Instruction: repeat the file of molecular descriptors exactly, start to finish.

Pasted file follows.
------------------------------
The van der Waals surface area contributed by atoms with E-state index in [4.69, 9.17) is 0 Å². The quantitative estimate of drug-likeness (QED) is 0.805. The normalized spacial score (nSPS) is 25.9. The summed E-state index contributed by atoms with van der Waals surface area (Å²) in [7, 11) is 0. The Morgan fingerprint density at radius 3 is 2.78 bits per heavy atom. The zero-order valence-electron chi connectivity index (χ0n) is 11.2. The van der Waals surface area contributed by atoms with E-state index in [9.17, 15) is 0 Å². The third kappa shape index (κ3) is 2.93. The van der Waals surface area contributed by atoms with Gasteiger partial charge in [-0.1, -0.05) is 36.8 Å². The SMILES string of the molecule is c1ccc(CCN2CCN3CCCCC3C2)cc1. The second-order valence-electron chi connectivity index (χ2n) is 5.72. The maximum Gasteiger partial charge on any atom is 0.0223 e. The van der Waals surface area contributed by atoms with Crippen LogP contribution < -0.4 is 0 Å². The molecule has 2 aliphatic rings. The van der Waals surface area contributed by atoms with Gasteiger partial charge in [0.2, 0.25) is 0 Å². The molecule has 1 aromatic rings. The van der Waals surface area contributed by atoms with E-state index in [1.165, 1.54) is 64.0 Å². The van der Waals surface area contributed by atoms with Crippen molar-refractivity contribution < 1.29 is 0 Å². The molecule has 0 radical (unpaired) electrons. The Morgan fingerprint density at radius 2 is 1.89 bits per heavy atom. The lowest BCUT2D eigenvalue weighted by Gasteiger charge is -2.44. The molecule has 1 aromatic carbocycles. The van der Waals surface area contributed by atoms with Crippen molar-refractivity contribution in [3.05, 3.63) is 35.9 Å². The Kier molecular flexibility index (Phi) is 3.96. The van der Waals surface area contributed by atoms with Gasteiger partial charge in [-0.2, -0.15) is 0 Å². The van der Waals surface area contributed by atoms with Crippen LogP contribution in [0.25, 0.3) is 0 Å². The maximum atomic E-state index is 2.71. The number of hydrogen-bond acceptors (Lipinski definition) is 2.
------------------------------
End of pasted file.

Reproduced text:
The van der Waals surface area contributed by atoms with E-state index in [4.69, 9.17) is 0 Å². The quantitative estimate of drug-likeness (QED) is 0.805. The normalized spacial score (nSPS) is 25.9. The summed E-state index contributed by atoms with van der Waals surface area (Å²) in [7, 11) is 0. The Morgan fingerprint density at radius 3 is 2.78 bits per heavy atom. The zero-order valence-electron chi connectivity index (χ0n) is 11.2. The van der Waals surface area contributed by atoms with E-state index in [9.17, 15) is 0 Å². The third kappa shape index (κ3) is 2.93. The van der Waals surface area contributed by atoms with Gasteiger partial charge in [-0.1, -0.05) is 36.8 Å². The SMILES string of the molecule is c1ccc(CCN2CCN3CCCCC3C2)cc1. The second-order valence-electron chi connectivity index (χ2n) is 5.72. The maximum Gasteiger partial charge on any atom is 0.0223 e. The van der Waals surface area contributed by atoms with Crippen LogP contribution < -0.4 is 0 Å². The molecule has 2 aliphatic rings. The van der Waals surface area contributed by atoms with Gasteiger partial charge in [0.2, 0.25) is 0 Å². The molecule has 1 aromatic rings. The van der Waals surface area contributed by atoms with E-state index in [1.165, 1.54) is 64.0 Å². The van der Waals surface area contributed by atoms with Crippen molar-refractivity contribution < 1.29 is 0 Å². The molecule has 0 radical (unpaired) electrons. The Morgan fingerprint density at radius 2 is 1.89 bits per heavy atom. The lowest BCUT2D eigenvalue weighted by Gasteiger charge is -2.44. The molecule has 1 aromatic carbocycles. The van der Waals surface area contributed by atoms with Crippen molar-refractivity contribution in [3.05, 3.63) is 35.9 Å². The Kier molecular flexibility index (Phi) is 3.96. The van der Waals surface area contributed by atoms with Gasteiger partial charge in [-0.2, -0.15) is 0 Å². The van der Waals surface area contributed by atoms with Crippen LogP contribution in [0.25, 0.3) is 0 Å². The maximum atomic E-state index is 2.71. The number of hydrogen-bond acceptors (Lipinski definition) is 2.